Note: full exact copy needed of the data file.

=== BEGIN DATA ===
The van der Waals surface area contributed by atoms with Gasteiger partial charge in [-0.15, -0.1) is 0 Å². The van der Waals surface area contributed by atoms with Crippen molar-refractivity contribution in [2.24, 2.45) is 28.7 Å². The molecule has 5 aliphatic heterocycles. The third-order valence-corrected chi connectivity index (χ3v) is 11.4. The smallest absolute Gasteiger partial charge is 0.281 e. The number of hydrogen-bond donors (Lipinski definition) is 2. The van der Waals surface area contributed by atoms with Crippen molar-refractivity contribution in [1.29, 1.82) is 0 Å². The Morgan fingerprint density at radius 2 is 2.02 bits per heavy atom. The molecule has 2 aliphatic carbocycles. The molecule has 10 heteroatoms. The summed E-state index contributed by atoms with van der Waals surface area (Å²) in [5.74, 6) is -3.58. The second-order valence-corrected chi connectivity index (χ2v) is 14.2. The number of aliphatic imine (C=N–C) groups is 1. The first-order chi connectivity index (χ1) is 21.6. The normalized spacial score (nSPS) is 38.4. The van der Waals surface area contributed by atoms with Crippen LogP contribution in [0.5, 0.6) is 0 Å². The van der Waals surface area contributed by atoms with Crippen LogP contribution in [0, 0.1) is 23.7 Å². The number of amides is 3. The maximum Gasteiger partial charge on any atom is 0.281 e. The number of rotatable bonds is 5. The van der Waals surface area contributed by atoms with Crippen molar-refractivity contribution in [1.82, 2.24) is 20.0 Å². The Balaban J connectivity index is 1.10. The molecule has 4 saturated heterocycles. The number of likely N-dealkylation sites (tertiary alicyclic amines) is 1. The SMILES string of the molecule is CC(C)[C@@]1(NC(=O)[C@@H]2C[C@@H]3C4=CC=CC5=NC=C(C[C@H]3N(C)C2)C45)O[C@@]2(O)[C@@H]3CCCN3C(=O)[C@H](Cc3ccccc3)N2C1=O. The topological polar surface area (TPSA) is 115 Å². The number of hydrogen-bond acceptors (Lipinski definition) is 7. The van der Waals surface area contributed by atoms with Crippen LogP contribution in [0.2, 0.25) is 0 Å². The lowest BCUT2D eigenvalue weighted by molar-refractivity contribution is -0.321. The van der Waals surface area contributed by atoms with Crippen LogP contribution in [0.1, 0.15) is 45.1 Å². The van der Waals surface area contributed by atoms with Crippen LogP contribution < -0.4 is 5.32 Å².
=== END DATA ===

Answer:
The van der Waals surface area contributed by atoms with Gasteiger partial charge in [-0.15, -0.1) is 0 Å². The van der Waals surface area contributed by atoms with Crippen molar-refractivity contribution in [2.24, 2.45) is 28.7 Å². The molecule has 5 aliphatic heterocycles. The third-order valence-corrected chi connectivity index (χ3v) is 11.4. The smallest absolute Gasteiger partial charge is 0.281 e. The number of hydrogen-bond donors (Lipinski definition) is 2. The van der Waals surface area contributed by atoms with Crippen molar-refractivity contribution in [1.29, 1.82) is 0 Å². The Morgan fingerprint density at radius 2 is 2.02 bits per heavy atom. The molecule has 2 aliphatic carbocycles. The molecule has 10 heteroatoms. The summed E-state index contributed by atoms with van der Waals surface area (Å²) in [5.74, 6) is -3.58. The second-order valence-corrected chi connectivity index (χ2v) is 14.2. The number of aliphatic imine (C=N–C) groups is 1. The first-order chi connectivity index (χ1) is 21.6. The normalized spacial score (nSPS) is 38.4. The van der Waals surface area contributed by atoms with Crippen LogP contribution in [0.5, 0.6) is 0 Å². The van der Waals surface area contributed by atoms with Crippen LogP contribution in [0, 0.1) is 23.7 Å². The number of amides is 3. The maximum Gasteiger partial charge on any atom is 0.281 e. The number of rotatable bonds is 5. The van der Waals surface area contributed by atoms with Crippen molar-refractivity contribution in [1.82, 2.24) is 20.0 Å². The Balaban J connectivity index is 1.10. The molecule has 4 saturated heterocycles. The number of likely N-dealkylation sites (tertiary alicyclic amines) is 1. The SMILES string of the molecule is CC(C)[C@@]1(NC(=O)[C@@H]2C[C@@H]3C4=CC=CC5=NC=C(C[C@H]3N(C)C2)C45)O[C@@]2(O)[C@@H]3CCCN3C(=O)[C@H](Cc3ccccc3)N2C1=O. The topological polar surface area (TPSA) is 115 Å². The number of hydrogen-bond acceptors (Lipinski definition) is 7. The van der Waals surface area contributed by atoms with Crippen LogP contribution in [0.2, 0.25) is 0 Å². The lowest BCUT2D eigenvalue weighted by molar-refractivity contribution is -0.321. The van der Waals surface area contributed by atoms with Crippen LogP contribution in [0.1, 0.15) is 45.1 Å². The van der Waals surface area contributed by atoms with Crippen LogP contribution < -0.4 is 5.32 Å².